Can your clients afford to grow old?

The National Institute on Ageing
Description / Summary

Michael Nicin, the executive director of Ryerson University’s National Institute on Aging, stops short of calling the long-term care and vulnerable aging situation that’s coming for Canada’s aging population a crisis, but he’s got a lot of sobering financial data and questions for advisors to consider as they help their clients prepare for this stage – and he’s urging them to start asking those questions now.

“I think the dynamic that more people have to catch onto is to really start thinking as early as your 50s about where you’re living currently, and where you hope to stay,” Nicin told Wealth Professional. “Is it feasible? If it’s not, what should you be thinking about? Should you move somewhere? Where are you going to get care if the worst happens? What are your contingency plans? And how are you going to pay for all this?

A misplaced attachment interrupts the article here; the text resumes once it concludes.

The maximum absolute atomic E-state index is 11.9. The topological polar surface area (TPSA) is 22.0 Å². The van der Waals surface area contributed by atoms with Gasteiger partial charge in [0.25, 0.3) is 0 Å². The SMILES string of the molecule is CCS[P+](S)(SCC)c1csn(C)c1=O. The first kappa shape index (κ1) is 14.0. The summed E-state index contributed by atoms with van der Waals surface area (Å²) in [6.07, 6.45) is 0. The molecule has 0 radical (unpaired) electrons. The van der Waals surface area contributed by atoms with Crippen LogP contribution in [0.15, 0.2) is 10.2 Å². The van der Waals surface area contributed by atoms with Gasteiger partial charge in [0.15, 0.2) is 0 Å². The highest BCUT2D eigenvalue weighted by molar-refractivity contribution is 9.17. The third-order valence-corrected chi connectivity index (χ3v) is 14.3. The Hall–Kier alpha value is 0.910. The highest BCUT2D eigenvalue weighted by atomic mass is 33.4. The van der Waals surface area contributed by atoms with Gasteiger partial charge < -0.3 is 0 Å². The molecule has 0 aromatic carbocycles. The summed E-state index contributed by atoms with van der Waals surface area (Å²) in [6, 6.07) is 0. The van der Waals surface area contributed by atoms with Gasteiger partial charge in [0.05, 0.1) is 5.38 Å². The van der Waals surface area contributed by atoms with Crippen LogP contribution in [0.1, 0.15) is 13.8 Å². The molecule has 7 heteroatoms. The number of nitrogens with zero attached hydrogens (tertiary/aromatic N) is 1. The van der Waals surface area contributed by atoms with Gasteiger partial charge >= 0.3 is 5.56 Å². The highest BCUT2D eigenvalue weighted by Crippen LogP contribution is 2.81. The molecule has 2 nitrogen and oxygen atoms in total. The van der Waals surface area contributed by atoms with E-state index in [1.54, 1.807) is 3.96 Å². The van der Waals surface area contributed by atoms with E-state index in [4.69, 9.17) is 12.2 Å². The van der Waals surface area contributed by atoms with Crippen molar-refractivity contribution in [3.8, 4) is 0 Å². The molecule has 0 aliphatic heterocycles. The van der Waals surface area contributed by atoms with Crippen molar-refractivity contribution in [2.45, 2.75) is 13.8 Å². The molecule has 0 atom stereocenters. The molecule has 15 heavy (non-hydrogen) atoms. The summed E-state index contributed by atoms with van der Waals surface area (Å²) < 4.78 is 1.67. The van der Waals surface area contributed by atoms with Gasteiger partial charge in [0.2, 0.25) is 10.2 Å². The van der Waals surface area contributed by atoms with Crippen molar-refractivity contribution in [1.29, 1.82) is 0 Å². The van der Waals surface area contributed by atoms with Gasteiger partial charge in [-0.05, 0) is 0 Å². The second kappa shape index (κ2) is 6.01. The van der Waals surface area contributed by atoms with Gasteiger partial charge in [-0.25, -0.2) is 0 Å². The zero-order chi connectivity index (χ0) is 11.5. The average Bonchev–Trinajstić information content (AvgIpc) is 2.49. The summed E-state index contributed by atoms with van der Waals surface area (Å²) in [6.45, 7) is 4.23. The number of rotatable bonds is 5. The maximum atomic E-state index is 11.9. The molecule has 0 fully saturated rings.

“I think the major role advisors can play is to ask their clients the tough questions and get them thinking about it. Help them clarify what they want and then do the best job you can with the finances they have to try to match reality with what they hope to have. At least that process awakens people to the complexity of this, and then they can start making the tough choices to calibrate their plans with their personal financial reality.”